This can be boosted by reducing screen brightness and turning off Wi-Fi and Bluetooth, but this makes the MatePad Paper much less enjoyable. There’s also no battery saver mode if you’re running very low.
However, the device is impressive when you need to connect the power. The 22.5W adapter in the box takes around 90 minutes for a full charge, much faster than you’ll find on a Kindle. If you just want to read for a while, just a few minutes connected will get you well over an hour of usage.
There’s no wireless charging, but I doubt you’ll miss it on a device of this size.
Price and availability
This is perhaps the biggest reason not to buy the MatePad Paper. It costs €499 (approx £420/$530) for the only model available, which offers 4GB of RAM and 64GB of storage.
There’s currently no availability via the Huawei website, but you can buy it at AliExpress from £447/$548 at the time of writing.
Put simply, that’s too expensive for the device in its current state. The only real competitor is the reMarkable 2 at £299/$299, while the Kindle Paperwhite Signature Edition costs just £179/$189.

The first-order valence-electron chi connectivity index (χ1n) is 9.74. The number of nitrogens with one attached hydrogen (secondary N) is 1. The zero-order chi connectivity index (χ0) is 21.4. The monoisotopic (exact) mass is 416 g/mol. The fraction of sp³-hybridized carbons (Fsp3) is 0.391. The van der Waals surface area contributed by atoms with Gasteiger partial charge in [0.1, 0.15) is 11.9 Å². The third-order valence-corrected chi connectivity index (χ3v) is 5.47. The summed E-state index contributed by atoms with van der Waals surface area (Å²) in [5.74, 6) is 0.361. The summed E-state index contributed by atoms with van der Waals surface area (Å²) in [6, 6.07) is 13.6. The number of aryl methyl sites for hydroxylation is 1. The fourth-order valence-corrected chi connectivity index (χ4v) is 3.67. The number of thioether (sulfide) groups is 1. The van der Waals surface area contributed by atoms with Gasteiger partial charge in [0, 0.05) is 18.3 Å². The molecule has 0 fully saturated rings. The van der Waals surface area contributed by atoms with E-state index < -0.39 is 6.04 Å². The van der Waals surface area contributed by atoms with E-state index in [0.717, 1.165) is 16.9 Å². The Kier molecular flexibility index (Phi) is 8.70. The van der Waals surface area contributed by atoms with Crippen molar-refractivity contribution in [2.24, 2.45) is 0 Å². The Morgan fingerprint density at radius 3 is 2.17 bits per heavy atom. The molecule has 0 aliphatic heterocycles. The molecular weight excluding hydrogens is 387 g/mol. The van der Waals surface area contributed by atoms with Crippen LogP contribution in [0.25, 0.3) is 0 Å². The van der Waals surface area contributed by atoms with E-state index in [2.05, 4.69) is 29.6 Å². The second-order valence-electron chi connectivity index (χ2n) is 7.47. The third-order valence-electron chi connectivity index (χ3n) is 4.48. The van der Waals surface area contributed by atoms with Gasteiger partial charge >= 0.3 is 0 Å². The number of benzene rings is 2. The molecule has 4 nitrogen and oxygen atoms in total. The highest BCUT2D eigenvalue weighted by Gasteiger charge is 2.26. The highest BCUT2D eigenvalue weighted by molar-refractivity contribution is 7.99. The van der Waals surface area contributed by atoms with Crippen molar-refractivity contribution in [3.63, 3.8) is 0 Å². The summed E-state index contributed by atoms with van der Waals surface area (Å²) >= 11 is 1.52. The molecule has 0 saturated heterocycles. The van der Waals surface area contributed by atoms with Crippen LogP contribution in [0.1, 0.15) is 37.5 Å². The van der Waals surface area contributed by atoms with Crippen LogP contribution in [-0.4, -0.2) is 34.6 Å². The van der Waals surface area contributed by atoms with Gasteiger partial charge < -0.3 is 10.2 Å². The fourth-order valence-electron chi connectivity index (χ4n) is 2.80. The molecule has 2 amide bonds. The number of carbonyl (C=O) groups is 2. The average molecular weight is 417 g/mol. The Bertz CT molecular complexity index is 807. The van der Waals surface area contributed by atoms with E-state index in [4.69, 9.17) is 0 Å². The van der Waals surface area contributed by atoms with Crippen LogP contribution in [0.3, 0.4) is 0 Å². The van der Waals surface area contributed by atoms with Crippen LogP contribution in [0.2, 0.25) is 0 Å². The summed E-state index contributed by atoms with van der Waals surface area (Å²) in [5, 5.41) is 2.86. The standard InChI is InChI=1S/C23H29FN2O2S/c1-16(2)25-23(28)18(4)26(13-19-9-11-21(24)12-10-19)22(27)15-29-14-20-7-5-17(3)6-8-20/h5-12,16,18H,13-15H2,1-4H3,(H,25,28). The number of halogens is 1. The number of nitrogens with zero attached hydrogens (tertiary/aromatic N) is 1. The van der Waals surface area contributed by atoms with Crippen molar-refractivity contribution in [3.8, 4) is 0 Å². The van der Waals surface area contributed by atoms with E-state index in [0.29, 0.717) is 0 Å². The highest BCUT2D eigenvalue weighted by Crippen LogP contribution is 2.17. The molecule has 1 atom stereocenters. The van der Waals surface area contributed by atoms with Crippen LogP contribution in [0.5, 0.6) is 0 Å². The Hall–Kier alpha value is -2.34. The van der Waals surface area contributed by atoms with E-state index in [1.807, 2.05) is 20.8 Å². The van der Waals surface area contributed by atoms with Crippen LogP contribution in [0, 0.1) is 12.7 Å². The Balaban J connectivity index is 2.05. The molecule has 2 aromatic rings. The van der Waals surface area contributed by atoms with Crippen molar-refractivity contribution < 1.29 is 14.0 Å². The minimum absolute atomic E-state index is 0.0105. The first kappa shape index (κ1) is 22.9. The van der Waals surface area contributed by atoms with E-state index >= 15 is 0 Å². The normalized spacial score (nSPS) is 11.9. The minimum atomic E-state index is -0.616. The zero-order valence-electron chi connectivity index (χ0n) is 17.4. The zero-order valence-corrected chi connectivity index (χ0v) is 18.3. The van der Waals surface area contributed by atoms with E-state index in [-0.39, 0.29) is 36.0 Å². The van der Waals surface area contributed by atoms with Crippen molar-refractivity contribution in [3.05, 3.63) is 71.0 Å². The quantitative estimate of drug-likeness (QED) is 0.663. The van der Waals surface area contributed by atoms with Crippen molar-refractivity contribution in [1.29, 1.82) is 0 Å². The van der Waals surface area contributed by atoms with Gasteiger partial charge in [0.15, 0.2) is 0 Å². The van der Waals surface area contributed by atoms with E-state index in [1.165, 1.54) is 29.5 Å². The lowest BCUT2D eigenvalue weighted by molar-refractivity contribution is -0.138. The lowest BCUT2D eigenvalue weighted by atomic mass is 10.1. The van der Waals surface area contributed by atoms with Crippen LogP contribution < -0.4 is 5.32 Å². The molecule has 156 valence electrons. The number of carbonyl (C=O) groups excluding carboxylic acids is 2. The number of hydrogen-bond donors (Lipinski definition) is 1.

With the latest regular iPad and Surface Go 3 both significantly cheaper, dropping over £400/$400 on the MatePad Paper becomes much harder to justify. Plenty of other alternatives are available in our best eReader and best tablet charts.
The MatePad Paper is an exciting first-gen device, but several shortcomings mean it won’t convince many people to give up their tablet or other eReader.
A large, high-quality display is excellent for notetaking and annotating text, especially with the excellent stylus included in the box. I also really enjoyed the MatePad Paper’s premium design, while battery life and speakers are both above average.
But the 10.3in screen is simply too big to make reading traditional e-books feel comfortable. There’s also a lot of work needed on the software, which is a pale imitation of full HarmonyOS.
The latter can be addressed with future updates, but it’s not worth taking the risk for most people – especially at this price. In its current form, the MatePad Paper is only worth using if you need a great device for notetaking and annotating.
Huawei MatePad Paper: Specs
10.3 in 1872×1404 E Ink display
HUAWEI Kirin 820E processor
22.5W charging via USB-C
225.2mm x 182.7mm, 6.65mm
360g (tablet only)
m-Pencil (2nd generation) and MatePad Paper Folio Cover included in box